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Caring without Politics: Lessons from the First Nurses of the North and South

Caring without Politics: Lessons from the First Nurses of the North and South Caring without Politics: Lessons from the First Nurses of the North and South QUINCBALBA BRUNK The University of Alabama School of Nursing The University of Alabama at Birmingham When the Civil War broke out in 1861, no one anticipated the response to a call for volunteers to serve in the military to come from women. A woman's sphere was clearly designated to be the home during the antebellum years, and society expected this separatist philosophy of gender roles to hold true in wartime as well. However, shortly after the firing on Fort Sumter and President Lincoln's call for volunteers, the women of both the North and the South took it upon themselves to answer a unique call to duty. They sensed the need to care for the sick and wounded long before the military hospital system was well established and took their monopoly of knowl­ edge about caring for the sick to those who needed it most. The United States Sanitary Commission and local Ladies' Aid Soci­ eties began relief work in the North as soon as the war broke out, but indi­ vidual women took on the responsibility of nursing the sick and wounded soldiers. From the beginning, http://www.deepdyve.com/assets/images/DeepDyve-Logo-lg.png Nursing History Review Springer Publishing

Caring without Politics: Lessons from the First Nurses of the North and South

Nursing History Review , Volume 2 (1): 18 – Jan 1, 1994

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Publisher
Springer Publishing
ISSN
1062-8061
eISSN
1938-1913
DOI
10.1891/1062-8061.2.1.119
Publisher site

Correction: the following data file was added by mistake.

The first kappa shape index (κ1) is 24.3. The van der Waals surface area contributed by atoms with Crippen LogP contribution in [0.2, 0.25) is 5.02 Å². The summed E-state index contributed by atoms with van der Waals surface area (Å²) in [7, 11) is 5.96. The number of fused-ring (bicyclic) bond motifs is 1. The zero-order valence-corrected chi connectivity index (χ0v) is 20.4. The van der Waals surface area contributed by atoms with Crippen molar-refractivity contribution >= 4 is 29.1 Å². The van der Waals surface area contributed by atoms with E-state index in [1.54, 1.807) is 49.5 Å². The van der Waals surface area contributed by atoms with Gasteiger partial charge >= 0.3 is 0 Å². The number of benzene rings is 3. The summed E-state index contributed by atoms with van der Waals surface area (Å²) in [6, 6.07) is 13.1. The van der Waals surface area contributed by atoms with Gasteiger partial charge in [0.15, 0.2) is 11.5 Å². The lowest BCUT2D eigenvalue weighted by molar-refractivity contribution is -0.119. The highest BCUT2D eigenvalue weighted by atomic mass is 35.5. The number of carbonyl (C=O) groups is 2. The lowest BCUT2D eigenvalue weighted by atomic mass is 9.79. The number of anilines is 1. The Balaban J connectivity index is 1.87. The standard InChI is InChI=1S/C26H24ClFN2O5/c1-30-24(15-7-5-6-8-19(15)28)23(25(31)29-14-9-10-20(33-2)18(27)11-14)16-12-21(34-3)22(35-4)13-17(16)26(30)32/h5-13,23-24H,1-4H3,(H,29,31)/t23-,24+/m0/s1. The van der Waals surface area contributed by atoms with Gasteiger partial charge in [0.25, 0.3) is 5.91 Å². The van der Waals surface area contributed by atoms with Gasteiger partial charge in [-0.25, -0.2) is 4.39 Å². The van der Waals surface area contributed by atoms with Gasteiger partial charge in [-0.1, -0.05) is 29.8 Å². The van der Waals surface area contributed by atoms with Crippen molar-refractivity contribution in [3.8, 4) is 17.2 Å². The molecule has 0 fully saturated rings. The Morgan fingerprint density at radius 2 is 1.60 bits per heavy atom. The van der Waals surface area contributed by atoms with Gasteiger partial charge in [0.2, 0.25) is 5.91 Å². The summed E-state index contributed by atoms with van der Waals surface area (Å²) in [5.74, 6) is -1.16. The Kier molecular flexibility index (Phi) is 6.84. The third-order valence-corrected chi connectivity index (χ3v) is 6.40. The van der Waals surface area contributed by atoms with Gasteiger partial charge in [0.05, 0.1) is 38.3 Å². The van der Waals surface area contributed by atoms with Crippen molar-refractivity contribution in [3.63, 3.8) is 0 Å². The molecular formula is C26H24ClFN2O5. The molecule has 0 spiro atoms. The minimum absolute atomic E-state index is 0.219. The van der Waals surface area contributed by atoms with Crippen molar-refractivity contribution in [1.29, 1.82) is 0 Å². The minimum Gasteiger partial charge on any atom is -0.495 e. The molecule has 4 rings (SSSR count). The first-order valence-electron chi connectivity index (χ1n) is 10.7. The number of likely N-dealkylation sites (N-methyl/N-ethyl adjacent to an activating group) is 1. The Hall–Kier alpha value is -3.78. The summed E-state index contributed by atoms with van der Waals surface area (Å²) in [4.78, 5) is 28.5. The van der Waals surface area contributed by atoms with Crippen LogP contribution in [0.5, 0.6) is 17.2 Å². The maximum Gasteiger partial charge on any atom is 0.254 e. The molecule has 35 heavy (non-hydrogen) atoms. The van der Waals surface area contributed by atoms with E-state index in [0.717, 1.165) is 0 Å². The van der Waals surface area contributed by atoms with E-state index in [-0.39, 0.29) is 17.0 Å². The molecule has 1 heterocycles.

See Article on Publisher Site

Abstract

Caring without Politics: Lessons from the First Nurses of the North and South QUINCBALBA BRUNK The University of Alabama School of Nursing The University of Alabama at Birmingham When the Civil War broke out in 1861, no one anticipated the response to a call for volunteers to serve in the military to come from women. A woman's sphere was clearly designated to be the home during the antebellum years, and society expected this separatist philosophy of gender roles to hold true in wartime as well. However, shortly after the firing on Fort Sumter and President Lincoln's call for volunteers, the women of both the North and the South took it upon themselves to answer a unique call to duty. They sensed the need to care for the sick and wounded long before the military hospital system was well established and took their monopoly of knowl­ edge about caring for the sick to those who needed it most. The United States Sanitary Commission and local Ladies' Aid Soci­ eties began relief work in the North as soon as the war broke out, but indi­ vidual women took on the responsibility of nursing the sick and wounded soldiers. From the beginning,

Journal

Nursing History ReviewSpringer Publishing

Published: Jan 1, 1994

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